"Once the pigment is placed into the scalp, the amount of pigment that remains over the first few days reflects the quantity and depth of placement. The epidermis ranges in thickness between 0.5 to 1.5mm. Both the stratum corneum and stratum granulosum, constitute the primary barriers for the protection of the skin. The largest layer in the epidermis is the stratum spinosum, and this area fills with pigment in the track created by the needle(s). The deepest layer of the epidermis is the stratum basale, a row of columnar cells resting on the basal lamina that separates the epidermis. Redness which appears on day of procedure and disappears in 1 to 2 days. These cells are mitotically active and they migrate upward toward the surface. The authors try to limit the depth of the needle(s) to the upper dermis. Significant amounts of pigment may be found in the basal cell layer immediately after the process is done. Pigment particles are found within the cytoplasm of both keratinocytes and phagocytic cells, including fibroblasts, macrophages, and mast cells. At one month, the basement membrane is reforming, and aggregates of pigment particles that are present within the stratum basale are starting to disappear, as these cells migrate upward toward the surface. In the dermis, phagocytic cells that contain pigment may concentrate along the epidermal-dermal border below a layer of granulation tissue that is closely surrounded by collagen. The cells of the stratum granulosum and the stratum spinosum contain particles of pigment, as they migrate upward. eventually, all of the pigments found in the epidermis will be pushed upward with the exfoliation of the stratum corneum. The only pigment that will remain will be the pigment originally placed in the dermis. This represents a satisfactory outcome. The portion of ink that washes away on the patient’s first hair wash (2–3 days) reflects the pigment on the surface of the scalp or from the needle track within the stratum corneum and stratum granulosum. With the normal stratum corneum turnover of ~27 days, it is likely that the pigment remains below the stratum corneum in the lower layers of the epidermis for a few months. How much of the pigment remains in the stratum basale and how long it stays there probably varies in different people, especially those with skin diseases that impact skin cycling. eventually, all of the epidermis becomes free of pigments. The depth of the stratum basale from the surface of the skin varies significantly along the skin, millimeter by millimeter, reflecting an undulating depth of the epidermis at the dermal border. This makes the depth control by an operator who manually controls the needle by the feel of the resistance a very difficult skill that takes considerable experience. The needles are worked into the superficial dermis and this is the portion of the pigment that remains long term. Black pigment granules vary in diameter from 0.5 to 4.0μm. At one month, transepidermal elimination of ink particles through the upward movement of cells in the stratum spinosum is still in process with ink particles present in keratinocytes, macrophages, and fibroblasts. This is what causes changes in the appearance the patient sees in the first few weeks/months. Touch-ups are an important part of the service in follow-up for these patients, as the initial uniformity in appearance, after the first procedure, changes. An active foreign body reaction is induced by the pigment and the speed of the reaction varies with individuals; the quality and quantity of pigments used; and the local anatomy, physiology, and pathology of the scalp. In biopsy specimens reported at two to three months and at 40 years after tattooing, ink particles are no longer found in the epidermis, but they are found in dermal fibroblasts, predominantly in a perivascular location beneath a layer of fibrosis that replaced the granulation tissue. Tattoo pigments are found both intracellularly and extracellularly, with mild fibrosis and occasional foreign-body giant cell reactions. Pigment particles are initially dispersed diffusely as fine granules in the upper dermis, as well as in the epidermis in the tract at the point of the injection. The ink particles normally aggregate to a more focal location in the upper dermis from Days 7 to 13.10,11 Some of the soluble components of the pigment may be absorbed initially and taken away by the lymphatic system, while the insoluble components are incorporated with the connective tissue that surrounds each of the fibroblasts containing ink particles. The changes that can often be seen in these early days after the process has taken place include washing out of the surface epidermal pigments and extravasation (bleeding) of the dermal pigment beyond the area it was placed. The experienced operator has to balance what is seen at the surface at the time the first procedure is performed with an anticipated loss of some of the more superficial epidermal pigments after a number of days pass. With the stratum corneum penetrated, some leakage of pigments can be seen in the first couple of days after the procedure is performed. Since the pigment in the dermis is not initially stable under the body’s foreign body reaction, some pigments may be absorbed or change color over time.12 exposure to ultraviolet light can accelerate changes in color. The authors have seen an almost complete loss of pigment within a few weeks of the initial treatment at one extreme, which might reflect a needle insertion that was too superficial. Considerable extravasation (a bleeding amalgam) of the pigment outside the areas where it was placed in the dermis could also negatively impact the visual aesthetic process as early as in the first week.'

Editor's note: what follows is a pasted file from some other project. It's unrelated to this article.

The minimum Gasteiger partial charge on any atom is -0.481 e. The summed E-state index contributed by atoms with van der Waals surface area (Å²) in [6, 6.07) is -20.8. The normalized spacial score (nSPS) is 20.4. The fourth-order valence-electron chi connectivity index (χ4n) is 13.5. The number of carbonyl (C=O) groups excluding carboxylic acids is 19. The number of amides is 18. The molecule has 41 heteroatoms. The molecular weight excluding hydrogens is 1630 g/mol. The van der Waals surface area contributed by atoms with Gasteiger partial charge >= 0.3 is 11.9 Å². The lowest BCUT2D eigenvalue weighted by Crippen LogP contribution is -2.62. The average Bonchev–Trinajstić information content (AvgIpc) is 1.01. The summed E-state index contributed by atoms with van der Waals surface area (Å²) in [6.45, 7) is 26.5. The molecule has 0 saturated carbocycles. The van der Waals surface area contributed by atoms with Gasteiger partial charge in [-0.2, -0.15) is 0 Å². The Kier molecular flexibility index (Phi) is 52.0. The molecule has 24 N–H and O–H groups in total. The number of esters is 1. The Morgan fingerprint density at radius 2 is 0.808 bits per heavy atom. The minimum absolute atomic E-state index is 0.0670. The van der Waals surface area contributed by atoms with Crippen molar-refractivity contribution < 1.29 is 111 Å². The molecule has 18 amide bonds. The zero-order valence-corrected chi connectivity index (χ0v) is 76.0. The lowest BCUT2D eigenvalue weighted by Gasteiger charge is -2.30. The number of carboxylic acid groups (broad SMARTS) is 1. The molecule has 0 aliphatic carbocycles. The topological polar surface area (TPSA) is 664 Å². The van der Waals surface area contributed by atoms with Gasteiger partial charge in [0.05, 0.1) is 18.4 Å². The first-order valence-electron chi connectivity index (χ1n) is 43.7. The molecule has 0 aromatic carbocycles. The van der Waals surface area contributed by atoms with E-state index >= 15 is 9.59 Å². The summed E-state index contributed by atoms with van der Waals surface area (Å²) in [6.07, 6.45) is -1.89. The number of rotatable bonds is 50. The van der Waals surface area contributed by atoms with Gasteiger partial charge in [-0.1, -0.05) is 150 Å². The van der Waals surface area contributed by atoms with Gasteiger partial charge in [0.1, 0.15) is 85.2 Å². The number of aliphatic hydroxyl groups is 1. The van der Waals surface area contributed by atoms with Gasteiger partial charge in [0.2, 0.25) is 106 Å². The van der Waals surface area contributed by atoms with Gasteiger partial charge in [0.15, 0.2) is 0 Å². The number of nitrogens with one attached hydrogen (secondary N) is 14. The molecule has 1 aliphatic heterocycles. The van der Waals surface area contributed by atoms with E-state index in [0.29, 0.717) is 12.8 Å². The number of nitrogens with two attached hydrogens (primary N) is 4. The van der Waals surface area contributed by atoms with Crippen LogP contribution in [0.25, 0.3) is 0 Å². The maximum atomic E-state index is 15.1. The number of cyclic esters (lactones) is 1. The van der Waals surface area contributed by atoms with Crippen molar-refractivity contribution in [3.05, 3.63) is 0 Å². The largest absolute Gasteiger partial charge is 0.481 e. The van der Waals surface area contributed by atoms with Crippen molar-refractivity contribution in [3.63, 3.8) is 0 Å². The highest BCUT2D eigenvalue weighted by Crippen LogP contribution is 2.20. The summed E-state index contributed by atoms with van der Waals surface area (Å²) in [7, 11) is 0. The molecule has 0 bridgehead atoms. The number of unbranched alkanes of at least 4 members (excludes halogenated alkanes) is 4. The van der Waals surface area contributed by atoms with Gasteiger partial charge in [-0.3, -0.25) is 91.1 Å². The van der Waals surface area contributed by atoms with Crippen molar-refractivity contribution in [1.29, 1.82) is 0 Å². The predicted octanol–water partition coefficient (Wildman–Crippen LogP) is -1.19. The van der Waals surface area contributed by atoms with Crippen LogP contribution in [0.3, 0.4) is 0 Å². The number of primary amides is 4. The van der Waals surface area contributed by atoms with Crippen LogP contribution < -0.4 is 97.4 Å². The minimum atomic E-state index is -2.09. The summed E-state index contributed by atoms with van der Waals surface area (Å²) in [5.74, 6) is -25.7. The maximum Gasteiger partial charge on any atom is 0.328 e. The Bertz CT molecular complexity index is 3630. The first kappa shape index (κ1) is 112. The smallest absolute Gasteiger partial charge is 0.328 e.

RASSMAN, W. R., PAK, J. P., KIM, J., & ESTRIN, N. F. (2015). Scalp Micropigmentation. Journal Of Clinical & Aesthetic Dermatology, 8(3), 35-42.